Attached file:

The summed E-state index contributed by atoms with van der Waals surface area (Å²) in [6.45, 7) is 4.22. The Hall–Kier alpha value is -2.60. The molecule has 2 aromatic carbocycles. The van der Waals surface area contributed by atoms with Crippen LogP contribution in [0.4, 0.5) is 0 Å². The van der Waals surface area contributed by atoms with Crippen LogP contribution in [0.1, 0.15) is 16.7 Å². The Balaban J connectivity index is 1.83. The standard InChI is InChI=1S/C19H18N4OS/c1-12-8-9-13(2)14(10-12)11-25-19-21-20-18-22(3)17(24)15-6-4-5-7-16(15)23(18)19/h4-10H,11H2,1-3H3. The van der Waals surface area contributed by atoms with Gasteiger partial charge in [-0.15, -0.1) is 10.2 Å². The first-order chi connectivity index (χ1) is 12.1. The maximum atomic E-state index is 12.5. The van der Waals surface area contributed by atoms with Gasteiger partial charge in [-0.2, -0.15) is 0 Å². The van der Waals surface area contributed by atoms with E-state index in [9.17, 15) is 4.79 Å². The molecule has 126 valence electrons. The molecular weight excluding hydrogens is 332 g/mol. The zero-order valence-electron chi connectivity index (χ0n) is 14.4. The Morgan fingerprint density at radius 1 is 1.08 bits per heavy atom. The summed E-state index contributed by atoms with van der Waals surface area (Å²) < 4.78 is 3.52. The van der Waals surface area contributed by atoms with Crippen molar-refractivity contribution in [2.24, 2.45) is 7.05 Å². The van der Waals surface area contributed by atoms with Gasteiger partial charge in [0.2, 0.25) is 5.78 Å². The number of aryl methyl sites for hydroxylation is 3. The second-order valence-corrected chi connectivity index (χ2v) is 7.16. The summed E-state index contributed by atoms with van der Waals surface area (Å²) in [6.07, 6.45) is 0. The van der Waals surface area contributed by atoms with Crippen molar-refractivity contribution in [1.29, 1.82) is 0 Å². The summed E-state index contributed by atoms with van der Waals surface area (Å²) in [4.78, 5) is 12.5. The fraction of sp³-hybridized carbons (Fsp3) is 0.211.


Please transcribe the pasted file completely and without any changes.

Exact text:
The summed E-state index contributed by atoms with van der Waals surface area (Å²) in [6.45, 7) is 4.22. The Hall–Kier alpha value is -2.60. The molecule has 2 aromatic carbocycles. The van der Waals surface area contributed by atoms with Crippen LogP contribution in [0.4, 0.5) is 0 Å². The van der Waals surface area contributed by atoms with Crippen LogP contribution in [0.1, 0.15) is 16.7 Å². The Balaban J connectivity index is 1.83. The standard InChI is InChI=1S/C19H18N4OS/c1-12-8-9-13(2)14(10-12)11-25-19-21-20-18-22(3)17(24)15-6-4-5-7-16(15)23(18)19/h4-10H,11H2,1-3H3. The van der Waals surface area contributed by atoms with Gasteiger partial charge in [-0.15, -0.1) is 10.2 Å². The first-order chi connectivity index (χ1) is 12.1. The maximum atomic E-state index is 12.5. The van der Waals surface area contributed by atoms with Gasteiger partial charge in [-0.2, -0.15) is 0 Å². The van der Waals surface area contributed by atoms with E-state index in [9.17, 15) is 4.79 Å². The molecule has 126 valence electrons. The molecular weight excluding hydrogens is 332 g/mol. The zero-order valence-electron chi connectivity index (χ0n) is 14.4. The Morgan fingerprint density at radius 1 is 1.08 bits per heavy atom. The summed E-state index contributed by atoms with van der Waals surface area (Å²) < 4.78 is 3.52. The van der Waals surface area contributed by atoms with Crippen molar-refractivity contribution in [2.24, 2.45) is 7.05 Å². The van der Waals surface area contributed by atoms with Gasteiger partial charge in [0.2, 0.25) is 5.78 Å². The number of aryl methyl sites for hydroxylation is 3. The second-order valence-corrected chi connectivity index (χ2v) is 7.16. The summed E-state index contributed by atoms with van der Waals surface area (Å²) in [6.07, 6.45) is 0. The van der Waals surface area contributed by atoms with Crippen molar-refractivity contribution in [1.29, 1.82) is 0 Å². The summed E-state index contributed by atoms with van der Waals surface area (Å²) in [4.78, 5) is 12.5. The fraction of sp³-hybridized carbons (Fsp3) is 0.211.